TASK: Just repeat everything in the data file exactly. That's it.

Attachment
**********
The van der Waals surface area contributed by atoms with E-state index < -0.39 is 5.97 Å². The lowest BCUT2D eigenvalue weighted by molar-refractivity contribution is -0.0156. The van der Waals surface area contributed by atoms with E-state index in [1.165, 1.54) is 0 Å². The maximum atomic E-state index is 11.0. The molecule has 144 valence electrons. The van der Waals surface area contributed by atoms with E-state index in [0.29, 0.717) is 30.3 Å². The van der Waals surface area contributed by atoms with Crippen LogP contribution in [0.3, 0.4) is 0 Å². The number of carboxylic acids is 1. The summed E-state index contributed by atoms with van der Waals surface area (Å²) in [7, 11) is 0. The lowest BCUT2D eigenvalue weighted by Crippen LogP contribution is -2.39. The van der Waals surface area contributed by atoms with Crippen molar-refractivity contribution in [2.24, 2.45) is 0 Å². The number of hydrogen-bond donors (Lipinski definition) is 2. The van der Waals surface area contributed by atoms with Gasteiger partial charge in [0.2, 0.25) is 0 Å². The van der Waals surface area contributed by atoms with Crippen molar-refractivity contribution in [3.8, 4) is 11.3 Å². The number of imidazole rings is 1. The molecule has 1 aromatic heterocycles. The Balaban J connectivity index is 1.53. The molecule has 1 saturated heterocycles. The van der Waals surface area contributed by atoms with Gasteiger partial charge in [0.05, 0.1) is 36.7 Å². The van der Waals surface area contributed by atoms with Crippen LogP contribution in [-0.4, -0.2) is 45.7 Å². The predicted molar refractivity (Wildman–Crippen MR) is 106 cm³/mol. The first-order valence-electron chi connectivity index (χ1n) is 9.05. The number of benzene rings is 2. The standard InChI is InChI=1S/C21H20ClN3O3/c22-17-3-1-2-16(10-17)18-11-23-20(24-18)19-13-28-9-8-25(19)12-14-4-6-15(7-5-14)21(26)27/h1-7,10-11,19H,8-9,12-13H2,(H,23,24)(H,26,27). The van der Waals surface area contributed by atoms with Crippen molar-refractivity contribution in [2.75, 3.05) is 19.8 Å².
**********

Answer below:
The van der Waals surface area contributed by atoms with E-state index < -0.39 is 5.97 Å². The lowest BCUT2D eigenvalue weighted by molar-refractivity contribution is -0.0156. The van der Waals surface area contributed by atoms with E-state index in [1.165, 1.54) is 0 Å². The maximum atomic E-state index is 11.0. The molecule has 144 valence electrons. The van der Waals surface area contributed by atoms with E-state index in [0.29, 0.717) is 30.3 Å². The van der Waals surface area contributed by atoms with Crippen LogP contribution in [0.3, 0.4) is 0 Å². The number of carboxylic acids is 1. The summed E-state index contributed by atoms with van der Waals surface area (Å²) in [7, 11) is 0. The lowest BCUT2D eigenvalue weighted by Crippen LogP contribution is -2.39. The van der Waals surface area contributed by atoms with Crippen molar-refractivity contribution in [2.24, 2.45) is 0 Å². The number of hydrogen-bond donors (Lipinski definition) is 2. The van der Waals surface area contributed by atoms with Gasteiger partial charge in [0.2, 0.25) is 0 Å². The van der Waals surface area contributed by atoms with Crippen molar-refractivity contribution in [3.8, 4) is 11.3 Å². The number of imidazole rings is 1. The molecule has 1 aromatic heterocycles. The Balaban J connectivity index is 1.53. The molecule has 1 saturated heterocycles. The van der Waals surface area contributed by atoms with Gasteiger partial charge in [0.05, 0.1) is 36.7 Å². The van der Waals surface area contributed by atoms with Crippen LogP contribution in [-0.4, -0.2) is 45.7 Å². The predicted molar refractivity (Wildman–Crippen MR) is 106 cm³/mol. The first-order valence-electron chi connectivity index (χ1n) is 9.05. The number of benzene rings is 2. The standard InChI is InChI=1S/C21H20ClN3O3/c22-17-3-1-2-16(10-17)18-11-23-20(24-18)19-13-28-9-8-25(19)12-14-4-6-15(7-5-14)21(26)27/h1-7,10-11,19H,8-9,12-13H2,(H,23,24)(H,26,27). The van der Waals surface area contributed by atoms with Crippen molar-refractivity contribution in [2.75, 3.05) is 19.8 Å².